Even though Ashland ’s claim to fame is the extremely popular Oregon Shakespeare Festival, there is more to the town than the Bard.

An excellent online resource that contains just about everything any Ashland visitor might want to know is The Best of Ashland . It is operated by local folks who know the town and what's going on there. This website has listings for theater, art and events as well as a lot of other services. The number of businesses and activities listed, with direct links to most, is impressive.

Whether a local or a visitor, see if you can't hit one of the three Ashland New Plays Festival events. There is one in summer consisting of 10-minute plays, in October the flagship festival (ANPF) presents readings of 4 full-length plays, and in January is the wild-and-wicked 24/7 Festival. For more detail visit: http://www.AshlandNewPlays.org/  Or give a call for information to: (541) 488-7995.

The Ashland Independent Film Festival is held in April with most shows viewing at the Varsity Theater on Main Street. Since 2001, this little film festival has made it on to the map at Sundance and other hot spots for the filmeratti.  http://www.AshlandFilm.org/ 

Oregon Stage Works (A Street Marketplace) has been around for a few years as well, and they perform eight shows each season. Many are well-known, such as "The Elephant Man" and "On Golden Pond" while others are new works by upcoming playwrights. Lead by founder Peter Alzado, it's worth checking out.   http://www.oregonstageworks.org/

There are a few other festivals throughout the year, including the month-long Holiday Festival of Lights each December. Plus, the Jackson County Fairgounds in nearby Central Point (just one exit north of Medford on I-5) almost always has something going on, including a Harvest Fair, the July Tech Pavillion, the Oregon High School Equestrian finals in April, plus a variety of horse shows and a rodeo.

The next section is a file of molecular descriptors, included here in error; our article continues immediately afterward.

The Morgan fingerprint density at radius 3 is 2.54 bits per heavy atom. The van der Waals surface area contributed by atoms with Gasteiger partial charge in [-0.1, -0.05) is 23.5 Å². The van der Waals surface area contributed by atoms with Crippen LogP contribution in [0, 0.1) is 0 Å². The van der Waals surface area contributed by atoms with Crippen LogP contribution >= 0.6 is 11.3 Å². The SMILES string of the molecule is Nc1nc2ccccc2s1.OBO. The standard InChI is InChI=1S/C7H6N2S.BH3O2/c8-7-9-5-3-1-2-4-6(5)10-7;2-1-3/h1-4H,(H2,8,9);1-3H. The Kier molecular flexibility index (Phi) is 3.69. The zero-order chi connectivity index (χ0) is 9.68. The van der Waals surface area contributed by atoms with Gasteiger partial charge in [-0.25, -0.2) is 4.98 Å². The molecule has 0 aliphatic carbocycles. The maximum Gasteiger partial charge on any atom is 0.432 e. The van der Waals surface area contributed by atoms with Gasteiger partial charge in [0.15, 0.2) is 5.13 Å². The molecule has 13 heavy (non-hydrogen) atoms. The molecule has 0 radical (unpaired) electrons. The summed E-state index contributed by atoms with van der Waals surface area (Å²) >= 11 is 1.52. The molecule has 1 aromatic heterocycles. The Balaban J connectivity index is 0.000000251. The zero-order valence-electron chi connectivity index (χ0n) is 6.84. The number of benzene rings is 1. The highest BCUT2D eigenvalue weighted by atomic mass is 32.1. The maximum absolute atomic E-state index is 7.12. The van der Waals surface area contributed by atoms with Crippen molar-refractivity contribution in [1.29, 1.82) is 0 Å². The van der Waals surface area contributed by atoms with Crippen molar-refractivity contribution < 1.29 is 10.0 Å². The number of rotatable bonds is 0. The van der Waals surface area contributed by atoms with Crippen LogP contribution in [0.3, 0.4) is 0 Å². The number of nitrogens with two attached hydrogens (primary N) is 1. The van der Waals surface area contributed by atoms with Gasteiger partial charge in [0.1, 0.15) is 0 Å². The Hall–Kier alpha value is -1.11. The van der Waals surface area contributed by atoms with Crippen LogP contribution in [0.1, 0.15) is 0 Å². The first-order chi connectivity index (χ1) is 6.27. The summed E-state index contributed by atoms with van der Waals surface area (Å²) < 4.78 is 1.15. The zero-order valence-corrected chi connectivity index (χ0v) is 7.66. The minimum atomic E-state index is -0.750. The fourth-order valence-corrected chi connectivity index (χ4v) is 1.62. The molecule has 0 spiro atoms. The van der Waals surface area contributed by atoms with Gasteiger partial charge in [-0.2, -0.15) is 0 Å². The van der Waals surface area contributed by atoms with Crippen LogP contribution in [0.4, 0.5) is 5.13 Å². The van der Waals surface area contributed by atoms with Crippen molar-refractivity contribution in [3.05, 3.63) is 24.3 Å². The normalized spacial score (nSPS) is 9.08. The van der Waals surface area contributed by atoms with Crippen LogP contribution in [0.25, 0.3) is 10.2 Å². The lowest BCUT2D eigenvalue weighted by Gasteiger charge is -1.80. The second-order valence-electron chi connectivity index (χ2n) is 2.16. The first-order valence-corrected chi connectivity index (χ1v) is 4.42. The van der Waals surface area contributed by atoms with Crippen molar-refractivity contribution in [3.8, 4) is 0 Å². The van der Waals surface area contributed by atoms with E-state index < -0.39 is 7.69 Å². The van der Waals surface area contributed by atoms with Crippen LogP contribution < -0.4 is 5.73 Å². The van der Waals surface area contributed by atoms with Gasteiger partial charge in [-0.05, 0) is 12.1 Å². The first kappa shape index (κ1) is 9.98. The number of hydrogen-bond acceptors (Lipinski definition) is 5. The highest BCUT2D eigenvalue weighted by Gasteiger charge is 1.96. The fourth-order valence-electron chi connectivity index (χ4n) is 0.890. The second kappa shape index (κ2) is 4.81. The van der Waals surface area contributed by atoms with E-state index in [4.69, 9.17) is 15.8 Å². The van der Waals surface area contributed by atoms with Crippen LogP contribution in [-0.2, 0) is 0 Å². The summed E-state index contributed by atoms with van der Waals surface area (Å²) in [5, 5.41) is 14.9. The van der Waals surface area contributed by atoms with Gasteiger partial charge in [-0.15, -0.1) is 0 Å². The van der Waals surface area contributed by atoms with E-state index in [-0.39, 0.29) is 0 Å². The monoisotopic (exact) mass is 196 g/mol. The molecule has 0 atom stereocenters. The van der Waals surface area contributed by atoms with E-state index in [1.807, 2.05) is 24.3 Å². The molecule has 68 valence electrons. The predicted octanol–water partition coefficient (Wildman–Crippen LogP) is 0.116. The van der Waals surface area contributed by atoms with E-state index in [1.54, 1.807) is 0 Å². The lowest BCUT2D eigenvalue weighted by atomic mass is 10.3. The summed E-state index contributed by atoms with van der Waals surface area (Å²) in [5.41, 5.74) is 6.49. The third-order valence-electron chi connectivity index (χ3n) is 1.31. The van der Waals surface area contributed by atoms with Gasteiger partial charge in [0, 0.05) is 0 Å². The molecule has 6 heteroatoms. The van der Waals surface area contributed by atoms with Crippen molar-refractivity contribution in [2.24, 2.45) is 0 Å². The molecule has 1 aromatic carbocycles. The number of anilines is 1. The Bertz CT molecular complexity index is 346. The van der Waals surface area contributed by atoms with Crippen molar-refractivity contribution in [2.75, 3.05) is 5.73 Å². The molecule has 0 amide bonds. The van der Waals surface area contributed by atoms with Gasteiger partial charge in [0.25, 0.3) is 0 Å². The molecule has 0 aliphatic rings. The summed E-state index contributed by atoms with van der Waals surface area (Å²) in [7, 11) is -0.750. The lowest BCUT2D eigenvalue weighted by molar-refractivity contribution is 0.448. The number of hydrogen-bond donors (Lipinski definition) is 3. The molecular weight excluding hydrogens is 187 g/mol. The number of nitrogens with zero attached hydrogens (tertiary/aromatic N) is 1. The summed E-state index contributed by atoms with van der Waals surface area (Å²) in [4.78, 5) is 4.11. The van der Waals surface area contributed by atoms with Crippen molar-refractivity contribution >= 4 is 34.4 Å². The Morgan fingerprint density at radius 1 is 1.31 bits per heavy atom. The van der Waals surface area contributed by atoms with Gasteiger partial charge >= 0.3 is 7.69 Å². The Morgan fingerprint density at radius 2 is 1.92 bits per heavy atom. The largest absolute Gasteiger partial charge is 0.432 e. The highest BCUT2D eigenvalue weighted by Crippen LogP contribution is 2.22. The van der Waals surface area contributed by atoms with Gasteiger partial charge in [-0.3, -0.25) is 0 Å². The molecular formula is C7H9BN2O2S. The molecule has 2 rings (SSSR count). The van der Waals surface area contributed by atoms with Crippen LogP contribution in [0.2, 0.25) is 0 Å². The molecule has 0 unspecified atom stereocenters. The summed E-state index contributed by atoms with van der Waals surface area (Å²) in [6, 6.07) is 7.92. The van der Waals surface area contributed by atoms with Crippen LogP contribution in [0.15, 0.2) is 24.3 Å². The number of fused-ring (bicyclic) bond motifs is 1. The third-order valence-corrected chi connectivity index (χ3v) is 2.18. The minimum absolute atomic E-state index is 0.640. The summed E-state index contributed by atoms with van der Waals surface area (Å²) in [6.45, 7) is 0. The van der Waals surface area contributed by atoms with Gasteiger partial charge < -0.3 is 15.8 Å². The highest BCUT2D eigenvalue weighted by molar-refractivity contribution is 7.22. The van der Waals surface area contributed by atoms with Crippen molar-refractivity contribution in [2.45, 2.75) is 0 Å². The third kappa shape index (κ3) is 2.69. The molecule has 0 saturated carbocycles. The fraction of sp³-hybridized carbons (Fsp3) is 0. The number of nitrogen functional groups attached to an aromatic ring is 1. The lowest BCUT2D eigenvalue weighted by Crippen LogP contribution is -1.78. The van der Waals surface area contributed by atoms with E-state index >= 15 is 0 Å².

As for OSF, it is an internationally acclaimed nine-month theater festival running from February through October, and features four Shakespeare productions in addition to eight other plays. Now lead by Bill Rausch, the festival takes place primarily in three theaters on the OSF campus. The Angus Bowmer Theatre is the largest indoor theater (600 seats), and the smaller New Theatre (200-300 seats) is used for more daring plays. The Elizabethan Theatre (1200 seats), modeled after England ’s Fortune Theatre from the 17th century, is used from June through September only. Its opening is celebrated with the Feast of Will in Lithia Park . Throughout the season guests can also take backstage tours, attend special performances, and listen to talks and lectures. Schedules, tickets, and detailed information are available from the website,  http://www.osfashland.org/ , or from the festival office on Pioneer Street.